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A look at the emotional side of medicine—the shame, fear, anger, anxiety, empathy, and even love that affect patient care
Physicians are assumed to be objective, rational beings, easily able to detach as they guide patients and families through some of life’s most challenging moments. But doctors’ emotional responses to the life-and-death dramas of everyday practice have a profound impact on medical care. And while much has been written about the minds and methods of the medical professionals who save our lives, precious little has been said about their emotions. In What Doctors Feel, Dr. Danielle Ofri has taken on the task of dissecting the hidden emotional responses of doctors, and how these directly influence patients.
How do the stresses of medical life—from paperwork to grueling hours to lawsuits to facing death—affect the medical care that doctors can offer their patients? Digging deep into the lives of doctors, Ofri examines the daunting range of emotions—shame, anger, empathy, frustration, hope, pride, occasionally despair, and sometimes even love—that permeate the contemporary doctor-patient connection. Drawing on scientific studies, including some surprising research, Dr. Danielle Ofri offers up an unflinching look at the impact of emotions on health care.
With her renowned eye for dramatic detail, Dr. Ofri takes us into the swirling heart of patient care, telling stories of caregivers caught up and occasionally torn down by the whirlwind life of doctoring. She admits to the humiliation of an error that nearly killed one of her patients and her forever fear of making another. She mourns when a beloved patient is denied a heart transplant. She tells the riveting stories of an intern traumatized when she is forced to let a newborn die in her arms, and of a doctor whose daily glass of wine to handle the frustrations of the ER escalates into a destructive addiction. But doctors don’t only feel fear, grief, and frustration. Ofri also reveals that doctors tell bad jokes about “toxic sock syndrome,” cope through gallows humor, find hope in impossible situations, and surrender to ecstatic happiness when they triumph over illness. The stories here reveal the undeniable truth that emotions have a distinct effect on how doctors care for their patients. For both clinicians and patients, understanding what doctors feel can make all the difference in giving and getting the best medical care.
|Product dimensions:||5.50(w) x 8.40(h) x 0.80(d)|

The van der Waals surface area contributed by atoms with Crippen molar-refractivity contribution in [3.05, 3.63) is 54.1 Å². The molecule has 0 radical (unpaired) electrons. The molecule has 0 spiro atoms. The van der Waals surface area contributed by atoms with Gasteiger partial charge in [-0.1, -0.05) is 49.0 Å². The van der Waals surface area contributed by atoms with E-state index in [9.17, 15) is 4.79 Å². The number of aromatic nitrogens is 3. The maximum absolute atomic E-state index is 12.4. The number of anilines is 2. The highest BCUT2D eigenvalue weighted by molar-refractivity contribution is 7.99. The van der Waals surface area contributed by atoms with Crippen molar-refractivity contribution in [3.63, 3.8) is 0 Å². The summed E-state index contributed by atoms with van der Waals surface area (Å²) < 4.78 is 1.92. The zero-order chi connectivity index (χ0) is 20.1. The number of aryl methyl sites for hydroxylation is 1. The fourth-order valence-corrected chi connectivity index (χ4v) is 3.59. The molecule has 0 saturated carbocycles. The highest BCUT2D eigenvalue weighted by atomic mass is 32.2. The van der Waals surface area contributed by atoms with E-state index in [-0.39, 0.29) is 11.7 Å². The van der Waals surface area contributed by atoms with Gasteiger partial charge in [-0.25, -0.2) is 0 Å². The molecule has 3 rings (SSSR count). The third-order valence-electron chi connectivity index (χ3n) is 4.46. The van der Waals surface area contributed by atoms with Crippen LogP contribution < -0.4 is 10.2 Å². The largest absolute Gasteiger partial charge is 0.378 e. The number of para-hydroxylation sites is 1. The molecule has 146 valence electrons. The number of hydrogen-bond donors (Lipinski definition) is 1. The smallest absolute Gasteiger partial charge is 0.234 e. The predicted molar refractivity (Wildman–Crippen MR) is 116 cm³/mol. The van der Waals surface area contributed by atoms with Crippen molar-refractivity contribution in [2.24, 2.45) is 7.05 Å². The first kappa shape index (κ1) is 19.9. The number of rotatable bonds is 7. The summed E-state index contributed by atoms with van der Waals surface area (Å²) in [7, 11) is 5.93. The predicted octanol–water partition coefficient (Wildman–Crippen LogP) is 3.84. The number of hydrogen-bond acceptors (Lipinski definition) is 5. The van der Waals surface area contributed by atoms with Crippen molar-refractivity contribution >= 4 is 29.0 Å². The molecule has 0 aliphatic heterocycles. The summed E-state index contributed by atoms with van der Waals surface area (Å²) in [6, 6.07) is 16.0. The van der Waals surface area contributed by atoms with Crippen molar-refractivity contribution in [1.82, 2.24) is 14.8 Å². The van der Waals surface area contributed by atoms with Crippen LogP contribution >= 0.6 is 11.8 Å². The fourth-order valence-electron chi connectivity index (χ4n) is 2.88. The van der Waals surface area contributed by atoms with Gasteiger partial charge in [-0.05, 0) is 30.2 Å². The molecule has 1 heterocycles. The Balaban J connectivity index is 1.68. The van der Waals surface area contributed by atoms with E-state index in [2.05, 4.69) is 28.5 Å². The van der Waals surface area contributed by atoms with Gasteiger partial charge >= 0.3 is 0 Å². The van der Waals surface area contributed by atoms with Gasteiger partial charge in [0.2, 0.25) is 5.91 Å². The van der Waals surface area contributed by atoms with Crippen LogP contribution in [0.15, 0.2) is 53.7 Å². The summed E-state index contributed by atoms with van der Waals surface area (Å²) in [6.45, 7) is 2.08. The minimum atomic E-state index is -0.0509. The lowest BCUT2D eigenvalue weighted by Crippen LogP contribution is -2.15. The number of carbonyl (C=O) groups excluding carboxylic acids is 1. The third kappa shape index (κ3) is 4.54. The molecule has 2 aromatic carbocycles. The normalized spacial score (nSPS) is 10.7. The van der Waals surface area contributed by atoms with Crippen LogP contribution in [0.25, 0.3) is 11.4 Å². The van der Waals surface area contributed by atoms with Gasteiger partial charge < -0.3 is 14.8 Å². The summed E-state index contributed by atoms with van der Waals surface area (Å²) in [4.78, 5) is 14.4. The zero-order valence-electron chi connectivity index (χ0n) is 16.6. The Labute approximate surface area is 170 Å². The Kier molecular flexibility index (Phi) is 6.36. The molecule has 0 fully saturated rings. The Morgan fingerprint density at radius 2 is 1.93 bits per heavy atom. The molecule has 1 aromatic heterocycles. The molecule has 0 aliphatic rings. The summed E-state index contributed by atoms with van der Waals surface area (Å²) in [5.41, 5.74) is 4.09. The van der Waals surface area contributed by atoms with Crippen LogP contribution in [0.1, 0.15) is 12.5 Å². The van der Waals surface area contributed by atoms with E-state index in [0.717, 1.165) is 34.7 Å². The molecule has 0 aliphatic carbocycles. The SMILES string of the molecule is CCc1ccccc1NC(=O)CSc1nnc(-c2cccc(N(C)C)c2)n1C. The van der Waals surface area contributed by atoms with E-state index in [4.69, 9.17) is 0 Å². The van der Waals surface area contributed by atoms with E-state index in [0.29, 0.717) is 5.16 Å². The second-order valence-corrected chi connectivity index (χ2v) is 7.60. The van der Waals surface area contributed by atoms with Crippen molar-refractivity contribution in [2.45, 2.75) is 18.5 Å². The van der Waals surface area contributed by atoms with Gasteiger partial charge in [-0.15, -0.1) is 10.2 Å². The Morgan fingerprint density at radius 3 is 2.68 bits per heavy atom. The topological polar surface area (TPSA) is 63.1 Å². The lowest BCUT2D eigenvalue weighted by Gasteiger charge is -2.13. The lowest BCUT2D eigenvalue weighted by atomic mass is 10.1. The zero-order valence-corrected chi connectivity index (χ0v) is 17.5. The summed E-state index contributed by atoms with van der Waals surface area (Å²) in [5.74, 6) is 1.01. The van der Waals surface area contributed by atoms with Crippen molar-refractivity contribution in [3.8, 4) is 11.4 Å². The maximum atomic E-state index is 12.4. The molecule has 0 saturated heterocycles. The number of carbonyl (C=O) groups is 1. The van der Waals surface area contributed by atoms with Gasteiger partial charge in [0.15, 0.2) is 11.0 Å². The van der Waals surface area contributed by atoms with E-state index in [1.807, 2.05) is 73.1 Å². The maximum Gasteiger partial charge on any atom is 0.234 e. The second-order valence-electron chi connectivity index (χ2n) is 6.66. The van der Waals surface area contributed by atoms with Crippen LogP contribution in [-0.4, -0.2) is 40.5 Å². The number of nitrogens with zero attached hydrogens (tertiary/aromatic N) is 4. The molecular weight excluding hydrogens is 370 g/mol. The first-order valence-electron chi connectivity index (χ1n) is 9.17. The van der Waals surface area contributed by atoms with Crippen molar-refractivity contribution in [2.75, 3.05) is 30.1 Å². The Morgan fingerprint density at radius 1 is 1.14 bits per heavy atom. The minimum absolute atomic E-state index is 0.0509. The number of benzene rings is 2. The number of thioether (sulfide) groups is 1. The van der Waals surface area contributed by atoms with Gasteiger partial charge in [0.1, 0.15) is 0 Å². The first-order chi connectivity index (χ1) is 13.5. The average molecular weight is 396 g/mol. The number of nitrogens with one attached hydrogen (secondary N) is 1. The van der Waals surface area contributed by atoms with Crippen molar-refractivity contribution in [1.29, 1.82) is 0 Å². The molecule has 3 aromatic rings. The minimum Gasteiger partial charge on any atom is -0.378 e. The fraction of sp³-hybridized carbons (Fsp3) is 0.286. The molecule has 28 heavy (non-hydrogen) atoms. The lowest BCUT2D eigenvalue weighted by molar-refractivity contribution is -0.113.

About the Author
Danielle Ofri, MD, PhD, is an associate professor of medicine at the New York University School of Medicine and has cared for patients at New York’s Bellevue Hospital for more than two decades. Writing in the Guardian, Andrew Solomon singled out Ofri as the only woman among an extraordinary new generation of doctor writers, saying, “Ofri has produced four impressive books and numerous articles, all striking for their reversion to empathy, their willingness to sense not only the physical life of a patient, but also the emotional.” Ofri’s books and articles have become academic staples in medical schools, universities and residency programs. She is the editor in chief of the Bellevue Literary Review and writes regularly for the New York Times. Ofri in New York City.
Most Helpful Customer Reviews
I first read Dr. Ofri's insightful writings in an online article, and I knew I needed to read this book. Dr. Ofri writes openly about the feelings doctors experience, both the joyful positive ones and the shameful negative ones. I felt an immediate connection with the book and with Dr. Ofri, whom I've never met, as like her, I have lived and continue to live in this culture of medicine. In this book, Dr. Ofri beautifully shares her experiences and those of other doctors as they grow from being medical students (when they were still normal human beings) to being residents (trying so hard to prove themselves worthy of joining the ranks of their mentors and instructors) to independent self-sufficient "real" doctors capable of calling all the shots and saving lives. Throughout these stages, there are overwhelming emotions that are tamped down and minimized, hidden from others, denied even to themselves, and muddled together with experiences that ultimately damage the spirit of the person known as "doctor." Dr. Ofri also shares the joy we feel when our patients are healthy, when they recover from illness, when they "beat the odds," when they allow us into their lives and hearts so that we may know them and their struggles intimately. She illustrates beautifully the bond between doctor and patient that so many of us yearn to build and rejoice in discovering. She also points out that in most cases our patients are unaware of how their lives and conditions affect us as human beings, how we hope for their sufferings to end, that we pray for them to overcome their struggles and be at peace. I've learned a lot about my doctor culture by reading this book. I've begun to allow myself to feel more, to share more, to open up more, with myself and others with regard to my experiences in medicine.
I certainly will not take my doctor for granted anymore. I recommend this book very highly.
Empathic journey of doctor's own feeling points, highs and lows, including well-researched experiences of peers and patients. Impacts of feelings upon both is exlplored in depth with intriging stories.